If you said no, give yourself a gold star. The day after the doctor and his wife are killed, Val and Earl go to look for them, and find their buried car. Just about the time they’re asking each other the same questions I just asked you, they get attacked themselves, and we finally get a good look at what’s been troubling Perfection. Those snake-things are only the monster’s tongues (it’s got three of them, and by the way, am I the only one who finds himself wondering if anyone involved in the creation of Tremors ever saw Enemy Mine?); the creature itself rather resembles a scaled-down version of the sandworms from Dune. It’s about 25, maybe 30 feet long, eyeless, with a tripartite jaw and hundreds of little appendages protruding from its skin which it uses to push itself through the earth. It’s also fucking fast, faster than a man can run, and the only way Val and Earl manage to escape it is by leading it into the concrete wall of an irrigation culvert. The monster apparently didn’t sense the change in the composition of the material in front of it (or couldn’t turn itself away fast enough when it did), and it hits the wall hard enough to punch a hole clear through it, pulping its own head in the process. In and of itself, this is good news, but it isn’t long before Rhonda rains on everybody’s parade by pointing out that her seismograph readings suggest that three more of the creatures remain.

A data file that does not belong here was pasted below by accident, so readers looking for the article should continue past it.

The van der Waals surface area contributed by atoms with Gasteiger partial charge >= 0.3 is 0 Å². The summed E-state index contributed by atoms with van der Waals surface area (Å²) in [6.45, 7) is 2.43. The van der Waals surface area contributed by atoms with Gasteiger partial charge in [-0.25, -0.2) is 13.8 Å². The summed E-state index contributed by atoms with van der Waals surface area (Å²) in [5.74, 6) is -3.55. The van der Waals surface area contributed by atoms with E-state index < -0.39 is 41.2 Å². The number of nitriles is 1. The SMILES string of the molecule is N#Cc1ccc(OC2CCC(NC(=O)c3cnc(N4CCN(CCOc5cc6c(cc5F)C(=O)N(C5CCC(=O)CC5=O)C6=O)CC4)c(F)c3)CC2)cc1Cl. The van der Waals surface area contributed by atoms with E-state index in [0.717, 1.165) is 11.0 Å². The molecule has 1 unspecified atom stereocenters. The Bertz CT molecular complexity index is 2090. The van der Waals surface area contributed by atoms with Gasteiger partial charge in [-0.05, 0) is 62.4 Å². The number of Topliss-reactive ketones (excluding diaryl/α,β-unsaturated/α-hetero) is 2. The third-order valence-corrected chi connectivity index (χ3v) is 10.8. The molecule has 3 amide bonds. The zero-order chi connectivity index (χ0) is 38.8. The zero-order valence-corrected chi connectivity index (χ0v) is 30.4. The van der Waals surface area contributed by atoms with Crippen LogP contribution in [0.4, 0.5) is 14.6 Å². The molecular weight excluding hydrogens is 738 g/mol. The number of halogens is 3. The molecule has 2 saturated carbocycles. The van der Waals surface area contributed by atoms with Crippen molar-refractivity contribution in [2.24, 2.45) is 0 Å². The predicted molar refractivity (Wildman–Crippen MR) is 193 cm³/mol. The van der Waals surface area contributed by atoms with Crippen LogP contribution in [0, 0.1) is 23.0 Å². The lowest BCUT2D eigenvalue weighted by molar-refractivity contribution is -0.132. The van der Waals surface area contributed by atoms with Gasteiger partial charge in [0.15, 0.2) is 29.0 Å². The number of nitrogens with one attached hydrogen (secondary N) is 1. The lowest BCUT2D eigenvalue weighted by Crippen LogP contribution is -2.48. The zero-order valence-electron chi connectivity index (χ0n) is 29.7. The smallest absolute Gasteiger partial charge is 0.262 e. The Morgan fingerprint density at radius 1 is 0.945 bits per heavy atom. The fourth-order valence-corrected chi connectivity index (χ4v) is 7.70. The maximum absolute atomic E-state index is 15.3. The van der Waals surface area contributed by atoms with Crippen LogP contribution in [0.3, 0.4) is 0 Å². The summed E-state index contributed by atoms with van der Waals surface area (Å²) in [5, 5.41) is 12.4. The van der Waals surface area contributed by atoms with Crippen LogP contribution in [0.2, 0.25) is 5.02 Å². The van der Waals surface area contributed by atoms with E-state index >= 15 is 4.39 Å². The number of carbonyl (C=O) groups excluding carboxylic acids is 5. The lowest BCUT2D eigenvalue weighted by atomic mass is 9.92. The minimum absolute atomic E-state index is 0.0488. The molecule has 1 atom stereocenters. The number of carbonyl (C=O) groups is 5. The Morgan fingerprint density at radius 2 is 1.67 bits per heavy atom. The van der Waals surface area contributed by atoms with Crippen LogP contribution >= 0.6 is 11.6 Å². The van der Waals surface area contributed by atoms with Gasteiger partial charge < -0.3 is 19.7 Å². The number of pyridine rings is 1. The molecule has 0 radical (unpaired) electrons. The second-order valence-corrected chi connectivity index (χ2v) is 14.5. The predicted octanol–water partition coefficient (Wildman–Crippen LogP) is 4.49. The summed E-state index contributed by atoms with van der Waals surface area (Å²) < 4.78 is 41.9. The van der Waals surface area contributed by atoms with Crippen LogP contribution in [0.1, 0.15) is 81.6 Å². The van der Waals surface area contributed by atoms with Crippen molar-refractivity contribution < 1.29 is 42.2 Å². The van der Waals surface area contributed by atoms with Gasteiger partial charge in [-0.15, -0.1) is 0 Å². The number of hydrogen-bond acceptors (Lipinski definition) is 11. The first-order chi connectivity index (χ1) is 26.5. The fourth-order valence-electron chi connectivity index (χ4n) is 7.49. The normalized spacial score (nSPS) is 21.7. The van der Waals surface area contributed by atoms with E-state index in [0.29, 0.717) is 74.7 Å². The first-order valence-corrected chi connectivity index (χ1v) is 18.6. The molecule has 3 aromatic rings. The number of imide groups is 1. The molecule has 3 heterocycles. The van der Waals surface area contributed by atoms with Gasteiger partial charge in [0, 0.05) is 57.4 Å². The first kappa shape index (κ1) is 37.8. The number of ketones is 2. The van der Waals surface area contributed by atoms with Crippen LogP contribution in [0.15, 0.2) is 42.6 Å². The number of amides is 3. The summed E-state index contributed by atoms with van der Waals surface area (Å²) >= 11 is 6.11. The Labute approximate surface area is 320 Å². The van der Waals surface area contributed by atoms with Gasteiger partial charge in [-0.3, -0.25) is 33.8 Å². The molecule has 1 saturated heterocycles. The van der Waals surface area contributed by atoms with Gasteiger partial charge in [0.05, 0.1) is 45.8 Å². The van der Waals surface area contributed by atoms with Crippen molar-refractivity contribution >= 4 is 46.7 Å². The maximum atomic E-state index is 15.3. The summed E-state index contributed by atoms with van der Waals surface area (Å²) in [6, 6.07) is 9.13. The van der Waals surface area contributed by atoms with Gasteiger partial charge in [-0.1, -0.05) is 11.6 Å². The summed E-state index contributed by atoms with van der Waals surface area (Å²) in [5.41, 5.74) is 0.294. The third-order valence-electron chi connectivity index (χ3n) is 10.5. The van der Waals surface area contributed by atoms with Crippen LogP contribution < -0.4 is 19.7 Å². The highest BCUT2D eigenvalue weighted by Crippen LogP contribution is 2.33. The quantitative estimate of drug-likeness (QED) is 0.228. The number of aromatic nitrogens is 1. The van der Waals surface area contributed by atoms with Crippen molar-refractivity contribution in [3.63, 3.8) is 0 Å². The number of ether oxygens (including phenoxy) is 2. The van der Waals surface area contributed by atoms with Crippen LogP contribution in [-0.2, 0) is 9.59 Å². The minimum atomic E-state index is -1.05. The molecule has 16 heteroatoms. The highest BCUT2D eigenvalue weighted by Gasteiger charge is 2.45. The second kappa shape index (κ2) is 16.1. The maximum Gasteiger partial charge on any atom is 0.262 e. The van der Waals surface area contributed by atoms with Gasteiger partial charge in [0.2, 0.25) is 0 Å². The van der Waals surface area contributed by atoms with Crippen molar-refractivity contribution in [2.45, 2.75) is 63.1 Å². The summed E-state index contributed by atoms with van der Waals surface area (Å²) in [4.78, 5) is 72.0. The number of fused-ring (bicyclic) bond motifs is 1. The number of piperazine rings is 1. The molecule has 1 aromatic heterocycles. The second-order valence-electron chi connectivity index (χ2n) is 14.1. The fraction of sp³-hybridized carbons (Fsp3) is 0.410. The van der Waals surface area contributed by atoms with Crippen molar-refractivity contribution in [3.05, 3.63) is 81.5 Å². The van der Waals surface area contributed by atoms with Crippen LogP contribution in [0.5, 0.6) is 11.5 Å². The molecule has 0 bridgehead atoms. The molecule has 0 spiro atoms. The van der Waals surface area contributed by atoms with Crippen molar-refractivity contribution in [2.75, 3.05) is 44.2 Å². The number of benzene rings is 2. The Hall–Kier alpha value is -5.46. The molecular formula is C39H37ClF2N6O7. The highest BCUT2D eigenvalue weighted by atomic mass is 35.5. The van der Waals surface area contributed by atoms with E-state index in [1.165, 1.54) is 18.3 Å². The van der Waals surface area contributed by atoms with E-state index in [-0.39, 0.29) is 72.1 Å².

Rhonda’s interpretation of the data is right on the money. The rest of the film, in which the residents of Perfection find themselves besieged by the monster worms (dubbed “graboids” by Chang) could be used as a textbook on the proper way to combine modern filmmaking techniques with retro-monster-movie subject matter. It also conclusively proves that self-mocking monster movies don’t have to be as bad as most people make them. Part of the trick is that director Ron Underwood never forgets that he is making a monster movie first and a satire of monster movies second. Equally important is the fact that Underwood was blessed with a script that does not mistake bad-ass one-liners for wit. When Tremors tries to be funny, it is, and it never resorts to the sort of clowning that the later Nightmare on Elm Street films, or even The Evil Dead 2: Dead by Dawn, do. Even those characters who are basically broadly-drawn caricatures (Burt and his wife, for instance) are never allowed to become ridiculous, and the movie as a whole displays a marked intelligence at every step of the way. Possibly my favorite scenes are those in which Tremors pokes fun at the conventions of its genre in a manner so understated that it would be easy not to notice what was going on. In one scene, the assembled townspeople of Perfection badger Rhonda for an explanation of the monsters’ origin. She has no idea what the things are, or where they could have come from, but that isn’t good enough for her audience. (“You mean you don’t even have a name for them?!” one character exclaims in incredulous disgust, while another chimes in with, “I thought you were a scientist!”) In an earlier, equally satisfying moment, Rhonda, Val, and Earl (trapped on a boulder by one of the monsters) brainstorm for exactly the sort of ideas that the citizens of Perfection want to hear in the aforementioned scene. They hit all the usual explanations (radiation, toxic waste, aliens, bio-weapons, survival from prehistoric time), each of them shooting down their own suggestions the moment they are made. This scene points to something else that the makers of Tremors knew that their peers would do well to learn— ultimately, it doesn’t matter where the monsters come from, only that they’re here now. Unless you’ve got something up your sleeve that we’ve really never seen before (like Larry Cohen did in The Stuff), or you’re trying to make a point (as in Godzilla: King of the Monsters or Prophecy), it doesn’t pay to spend time belaboring your monster’s origin. What I’m really getting at is this: if you ever get sick of Anaconda and its kin, you would do well to revisit this movie and remind yourself what target it is that those inferior flicks are aiming at and missing. And if you’re one of those who still hasn’t seen Tremors, do yourself a favor and rectify that situation soon.